If that isn’t composition, I don’t know what is. Cartier-Bresson spoke about the coming together of elements for maximum emotional impact; again, that’s what composition is.
IN ENDING CAN YOU ELABORATE A BIT MORE ON THE PHOTOGRAPH YOU START THE STORY WITH – THE ONE OF THE STONE TABLET AGAINST THE TEMPLE WALL. WHAT ARE THE POSSIBLE INTERPRETATIONS THERE? WHY DID YOU CHOOSE TO START THE STORY WITH THAT IMAGE?
Let’s start with the last question – why I chose to start off with the image that I did. Firstly, I wanted my fellow-traveller to know right in the beginning that Forts don’t breathe solely because they’re inhabited. That words have their limitation as a means of communication and shouldn’t be taken literally, and that one shouldn’t shoehorn oneself into a box of one’s own making. In that, the photograph was meant to make her wonder. Wonder and question.
Secondly, from a storytelling perspective: I don’t personally like the dry, chronological nature of a narrative that goes in an absolutely sequential fashion.You know the type which goes essentially like “We approached the fort, from the outside it’s like any other fort, here’s an image of the outside. Then we passed through so-and-so-gate, here’s a photograph of the gate…”. You get the picture? It’s much more dynamic when you shuffle the sequence of events around, as long as you can seamlessly connect them and the viewer / reader has no difficulty in doing that themselves.
To cut a long story short, I’m employing a literary technique called ‘medias res’ – Latin for ‘right in the middle of events’, usually at a crucial point. Exactly what Cartier-Bresson did, minus the movement.
Next up – what are the interpretations of the image? Which is to say what are the possible stories? First of all, let’s understand one thing: The stories we tell ourselves are limited by our imagination. Within the scope of our imagination, the story we choose to believe (which becomes The Story we finally end up telling ourselves out of a range of possibilities) is a function of what we find most palatable and expeditious. As far as our imagination goes, it is based on our knowledge of the world around us. Which is to say – in the context of this image – the range of stories we can tell ourselves is based on our knowledge of Indian Forts, Indian Temples, and their caretakers and priests.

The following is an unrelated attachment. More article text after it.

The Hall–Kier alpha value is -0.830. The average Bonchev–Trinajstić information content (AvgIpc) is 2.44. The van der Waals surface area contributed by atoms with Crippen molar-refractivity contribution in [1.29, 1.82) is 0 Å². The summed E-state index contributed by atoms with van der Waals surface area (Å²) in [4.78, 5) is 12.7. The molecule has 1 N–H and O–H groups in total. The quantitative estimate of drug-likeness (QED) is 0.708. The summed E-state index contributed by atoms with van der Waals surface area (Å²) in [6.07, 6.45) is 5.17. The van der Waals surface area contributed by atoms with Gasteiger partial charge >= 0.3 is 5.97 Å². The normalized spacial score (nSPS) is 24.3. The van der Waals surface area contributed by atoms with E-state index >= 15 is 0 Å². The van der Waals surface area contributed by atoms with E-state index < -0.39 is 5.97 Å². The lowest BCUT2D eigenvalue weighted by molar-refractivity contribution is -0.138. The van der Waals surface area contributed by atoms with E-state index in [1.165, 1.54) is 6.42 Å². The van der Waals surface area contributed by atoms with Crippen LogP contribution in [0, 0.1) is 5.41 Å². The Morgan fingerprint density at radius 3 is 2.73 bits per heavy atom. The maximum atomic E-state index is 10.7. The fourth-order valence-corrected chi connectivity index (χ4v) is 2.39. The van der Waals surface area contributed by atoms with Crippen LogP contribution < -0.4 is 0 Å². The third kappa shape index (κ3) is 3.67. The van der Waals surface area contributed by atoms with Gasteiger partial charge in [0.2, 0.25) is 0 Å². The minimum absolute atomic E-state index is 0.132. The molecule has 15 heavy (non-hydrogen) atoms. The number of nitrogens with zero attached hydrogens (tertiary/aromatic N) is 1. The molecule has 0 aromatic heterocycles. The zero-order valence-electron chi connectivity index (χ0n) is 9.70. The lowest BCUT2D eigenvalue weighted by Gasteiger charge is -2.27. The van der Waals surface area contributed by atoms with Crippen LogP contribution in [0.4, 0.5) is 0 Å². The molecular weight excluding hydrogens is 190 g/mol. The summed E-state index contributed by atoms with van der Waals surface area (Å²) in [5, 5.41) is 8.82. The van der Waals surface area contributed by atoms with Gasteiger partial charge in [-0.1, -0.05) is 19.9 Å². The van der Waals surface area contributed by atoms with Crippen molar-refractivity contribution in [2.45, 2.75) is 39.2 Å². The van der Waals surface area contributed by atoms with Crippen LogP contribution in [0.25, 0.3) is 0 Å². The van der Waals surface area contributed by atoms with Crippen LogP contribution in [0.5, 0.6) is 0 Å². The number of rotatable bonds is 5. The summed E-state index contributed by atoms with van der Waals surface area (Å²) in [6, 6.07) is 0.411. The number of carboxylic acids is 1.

If you’ve been to an Indian Fort, you’ll note that practically every fort – inhabited or otherwise – has a temple. And that it’s a functioning temple. Every morning or evening, a caretaker priest will perform a religious ceremony there. It’s the norm, irrespective of whether the fort is inhabited or not.
What isn’t the norm – what’s unusual – is the presence of a stone tablet with the day’s currency exchange rate set against a temple wall! That’s contrast for you. You’ll recollect that during the narration of the story, I stress on how we use contrast to make the viewer pause and reflect. In doing so in this picture, firstly I’m suggesting not just habitation but the very play of opposites that constitutes Life itself. There’s also the sense of the comical, the laughable what with the spelling error of “Shoes”. The comical, the laughable — aren’t they part of the fabric of life too? That’s one story, one interpretation.
The other interpretations go even deeper, occurring only after the viewer has told themselves the first part, that they’ve acknowledged to themselves at some level the dynamics at play. Both – the initial and the subsequent interpretations – occur at a subconscious level even without the viewer realizing it. Think about it — aren’t you left wondering just what is happening out there? Is it that there is a currency exchange next to the temple, and the owner has put up the rates on display there. Or maybe it could be – just could be – that what with the large influx of tourists (many of them being Non-Resident Indians) who could be of a religious bent and prone to visit the temple, the caretaker priest is not averse to accepting donations in foreign exchange? Both stories are possibilities. And trust me when I say that the full range of possibilities is subconsciously processed by our minds before consciously acknowledging One. And that One we consciously acknowledge is the Story We Tell Ourselves.
LASTLY, THE ROLE OF THE CAMERA – HOW IMPORTANT IS IT, AND WHICH ONE DID YOU USE FOR CAPTURING THE IMAGES THAT CONSTITUTE THIS STORY?
The camera just allows you to capture a moment in time. No more, no less. The faster people who wish to make better pictures realize this, the better it is for them. Don’t expect the camera to hear a story, don’t expect the camera to tell a story, because it can’t.
I wish there was a button built into every camera, one that you pressed when you felt or thought that the camera could tell a story. And when you pressed that button, a recorded voice would say “Dude! Are you serious?! That’s not my job. You’re the guy with the brain, use it!”
As for the camera I used – I had my DSLR with me, but all the photographs in this story – without exception – were made on a simple Panasonic Lumix. Food for thought, I’d think!
From snapshots to Great Shots: The Art of Seeing
“Because photography is nothing — it’s life that interests me.” ~ Henri Cartier-Bresson
We, wholeheartedly agree. And take your photography to the next level in doing so.